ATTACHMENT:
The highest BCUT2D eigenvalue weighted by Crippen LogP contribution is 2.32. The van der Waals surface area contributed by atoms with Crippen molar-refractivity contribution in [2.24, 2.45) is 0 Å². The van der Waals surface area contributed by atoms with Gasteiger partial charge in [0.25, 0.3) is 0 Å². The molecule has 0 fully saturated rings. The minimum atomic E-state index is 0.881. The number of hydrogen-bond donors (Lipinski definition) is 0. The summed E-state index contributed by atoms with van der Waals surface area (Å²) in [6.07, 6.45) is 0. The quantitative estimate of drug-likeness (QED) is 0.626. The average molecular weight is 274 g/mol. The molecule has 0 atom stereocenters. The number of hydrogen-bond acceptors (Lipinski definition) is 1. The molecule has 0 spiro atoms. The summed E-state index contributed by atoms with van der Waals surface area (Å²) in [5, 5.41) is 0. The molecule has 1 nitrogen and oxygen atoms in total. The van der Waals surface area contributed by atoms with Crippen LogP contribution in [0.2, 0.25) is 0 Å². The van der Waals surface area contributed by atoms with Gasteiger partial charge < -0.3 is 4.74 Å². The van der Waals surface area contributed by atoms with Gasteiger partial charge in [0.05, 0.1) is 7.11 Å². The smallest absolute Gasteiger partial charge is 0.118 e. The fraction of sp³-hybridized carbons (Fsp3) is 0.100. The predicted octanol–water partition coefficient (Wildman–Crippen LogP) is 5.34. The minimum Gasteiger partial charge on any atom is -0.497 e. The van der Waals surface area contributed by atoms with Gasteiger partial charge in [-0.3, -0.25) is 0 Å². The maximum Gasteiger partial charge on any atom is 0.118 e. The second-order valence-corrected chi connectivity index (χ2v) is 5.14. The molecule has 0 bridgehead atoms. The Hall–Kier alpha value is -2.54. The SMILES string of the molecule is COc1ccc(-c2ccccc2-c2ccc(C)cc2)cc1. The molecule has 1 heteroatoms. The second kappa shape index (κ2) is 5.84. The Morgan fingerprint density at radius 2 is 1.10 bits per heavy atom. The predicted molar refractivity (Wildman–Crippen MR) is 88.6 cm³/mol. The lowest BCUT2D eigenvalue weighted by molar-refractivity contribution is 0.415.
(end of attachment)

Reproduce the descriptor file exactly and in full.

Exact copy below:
The highest BCUT2D eigenvalue weighted by Crippen LogP contribution is 2.32. The van der Waals surface area contributed by atoms with Crippen molar-refractivity contribution in [2.24, 2.45) is 0 Å². The van der Waals surface area contributed by atoms with Gasteiger partial charge in [0.25, 0.3) is 0 Å². The molecule has 0 fully saturated rings. The minimum atomic E-state index is 0.881. The number of hydrogen-bond donors (Lipinski definition) is 0. The summed E-state index contributed by atoms with van der Waals surface area (Å²) in [6.07, 6.45) is 0. The quantitative estimate of drug-likeness (QED) is 0.626. The average molecular weight is 274 g/mol. The molecule has 0 atom stereocenters. The number of hydrogen-bond acceptors (Lipinski definition) is 1. The molecule has 0 spiro atoms. The summed E-state index contributed by atoms with van der Waals surface area (Å²) in [5, 5.41) is 0. The molecule has 1 nitrogen and oxygen atoms in total. The van der Waals surface area contributed by atoms with Crippen LogP contribution in [0.2, 0.25) is 0 Å². The van der Waals surface area contributed by atoms with Gasteiger partial charge < -0.3 is 4.74 Å². The van der Waals surface area contributed by atoms with Gasteiger partial charge in [0.05, 0.1) is 7.11 Å². The smallest absolute Gasteiger partial charge is 0.118 e. The fraction of sp³-hybridized carbons (Fsp3) is 0.100. The predicted octanol–water partition coefficient (Wildman–Crippen LogP) is 5.34. The minimum Gasteiger partial charge on any atom is -0.497 e. The van der Waals surface area contributed by atoms with Gasteiger partial charge in [-0.3, -0.25) is 0 Å². The maximum Gasteiger partial charge on any atom is 0.118 e. The second-order valence-corrected chi connectivity index (χ2v) is 5.14. The molecule has 0 bridgehead atoms. The Hall–Kier alpha value is -2.54. The SMILES string of the molecule is COc1ccc(-c2ccccc2-c2ccc(C)cc2)cc1. The molecule has 1 heteroatoms. The second kappa shape index (κ2) is 5.84. The Morgan fingerprint density at radius 2 is 1.10 bits per heavy atom. The predicted molar refractivity (Wildman–Crippen MR) is 88.6 cm³/mol. The lowest BCUT2D eigenvalue weighted by molar-refractivity contribution is 0.415.